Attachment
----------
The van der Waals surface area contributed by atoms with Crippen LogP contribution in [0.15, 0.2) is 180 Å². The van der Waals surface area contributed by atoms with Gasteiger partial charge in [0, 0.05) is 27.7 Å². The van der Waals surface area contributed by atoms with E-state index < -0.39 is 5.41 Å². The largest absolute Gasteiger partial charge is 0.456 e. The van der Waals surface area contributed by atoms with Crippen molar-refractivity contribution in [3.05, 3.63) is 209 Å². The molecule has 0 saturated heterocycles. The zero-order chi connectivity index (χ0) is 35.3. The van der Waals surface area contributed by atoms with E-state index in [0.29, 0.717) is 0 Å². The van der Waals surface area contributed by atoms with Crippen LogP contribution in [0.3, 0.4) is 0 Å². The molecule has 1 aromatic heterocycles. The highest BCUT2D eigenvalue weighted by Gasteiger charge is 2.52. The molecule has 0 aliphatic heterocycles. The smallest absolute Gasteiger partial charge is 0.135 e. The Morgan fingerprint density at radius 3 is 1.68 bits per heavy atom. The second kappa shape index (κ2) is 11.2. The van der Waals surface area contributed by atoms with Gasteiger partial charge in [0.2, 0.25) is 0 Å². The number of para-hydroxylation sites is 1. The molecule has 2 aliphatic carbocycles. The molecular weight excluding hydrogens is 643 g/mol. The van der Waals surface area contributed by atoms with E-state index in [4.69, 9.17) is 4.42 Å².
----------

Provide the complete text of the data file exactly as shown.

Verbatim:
The van der Waals surface area contributed by atoms with Crippen LogP contribution in [0.15, 0.2) is 180 Å². The van der Waals surface area contributed by atoms with Gasteiger partial charge in [0, 0.05) is 27.7 Å². The van der Waals surface area contributed by atoms with E-state index < -0.39 is 5.41 Å². The largest absolute Gasteiger partial charge is 0.456 e. The van der Waals surface area contributed by atoms with Crippen molar-refractivity contribution in [3.05, 3.63) is 209 Å². The molecule has 0 saturated heterocycles. The zero-order chi connectivity index (χ0) is 35.3. The van der Waals surface area contributed by atoms with E-state index in [0.29, 0.717) is 0 Å². The van der Waals surface area contributed by atoms with Crippen LogP contribution in [0.3, 0.4) is 0 Å². The molecule has 1 aromatic heterocycles. The highest BCUT2D eigenvalue weighted by Gasteiger charge is 2.52. The molecule has 0 aliphatic heterocycles. The smallest absolute Gasteiger partial charge is 0.135 e. The Morgan fingerprint density at radius 3 is 1.68 bits per heavy atom. The second kappa shape index (κ2) is 11.2. The van der Waals surface area contributed by atoms with Gasteiger partial charge in [0.2, 0.25) is 0 Å². The number of para-hydroxylation sites is 1. The molecule has 2 aliphatic carbocycles. The molecular weight excluding hydrogens is 643 g/mol. The van der Waals surface area contributed by atoms with E-state index in [4.69, 9.17) is 4.42 Å².